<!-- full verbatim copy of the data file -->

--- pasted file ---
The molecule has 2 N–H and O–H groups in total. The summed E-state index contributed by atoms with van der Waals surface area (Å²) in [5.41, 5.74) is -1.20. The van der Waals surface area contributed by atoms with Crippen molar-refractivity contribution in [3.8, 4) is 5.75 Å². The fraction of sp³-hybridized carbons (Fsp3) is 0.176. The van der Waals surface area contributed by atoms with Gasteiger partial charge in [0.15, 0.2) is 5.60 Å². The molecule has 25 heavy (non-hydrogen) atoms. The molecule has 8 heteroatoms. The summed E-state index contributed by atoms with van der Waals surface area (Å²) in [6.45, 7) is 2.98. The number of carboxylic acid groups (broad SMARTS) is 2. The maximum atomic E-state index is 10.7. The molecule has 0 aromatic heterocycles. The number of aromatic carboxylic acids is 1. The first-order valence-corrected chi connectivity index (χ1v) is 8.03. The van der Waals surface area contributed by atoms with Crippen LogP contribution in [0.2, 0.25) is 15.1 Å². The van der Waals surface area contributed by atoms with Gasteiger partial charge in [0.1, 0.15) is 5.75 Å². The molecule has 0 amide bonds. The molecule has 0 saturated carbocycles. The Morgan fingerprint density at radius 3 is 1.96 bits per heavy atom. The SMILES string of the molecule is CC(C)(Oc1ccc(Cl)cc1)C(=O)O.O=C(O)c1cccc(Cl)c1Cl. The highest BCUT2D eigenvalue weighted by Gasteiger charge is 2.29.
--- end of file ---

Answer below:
The molecule has 2 N–H and O–H groups in total. The summed E-state index contributed by atoms with van der Waals surface area (Å²) in [5.41, 5.74) is -1.20. The van der Waals surface area contributed by atoms with Crippen molar-refractivity contribution in [3.8, 4) is 5.75 Å². The fraction of sp³-hybridized carbons (Fsp3) is 0.176. The van der Waals surface area contributed by atoms with Gasteiger partial charge in [0.15, 0.2) is 5.60 Å². The molecule has 25 heavy (non-hydrogen) atoms. The molecule has 8 heteroatoms. The summed E-state index contributed by atoms with van der Waals surface area (Å²) in [6.45, 7) is 2.98. The number of carboxylic acid groups (broad SMARTS) is 2. The maximum atomic E-state index is 10.7. The molecule has 0 aromatic heterocycles. The number of aromatic carboxylic acids is 1. The first-order valence-corrected chi connectivity index (χ1v) is 8.03. The van der Waals surface area contributed by atoms with Crippen LogP contribution in [0.2, 0.25) is 15.1 Å². The van der Waals surface area contributed by atoms with Gasteiger partial charge in [0.1, 0.15) is 5.75 Å². The molecule has 0 amide bonds. The molecule has 0 saturated carbocycles. The Morgan fingerprint density at radius 3 is 1.96 bits per heavy atom. The SMILES string of the molecule is CC(C)(Oc1ccc(Cl)cc1)C(=O)O.O=C(O)c1cccc(Cl)c1Cl. The highest BCUT2D eigenvalue weighted by Gasteiger charge is 2.29.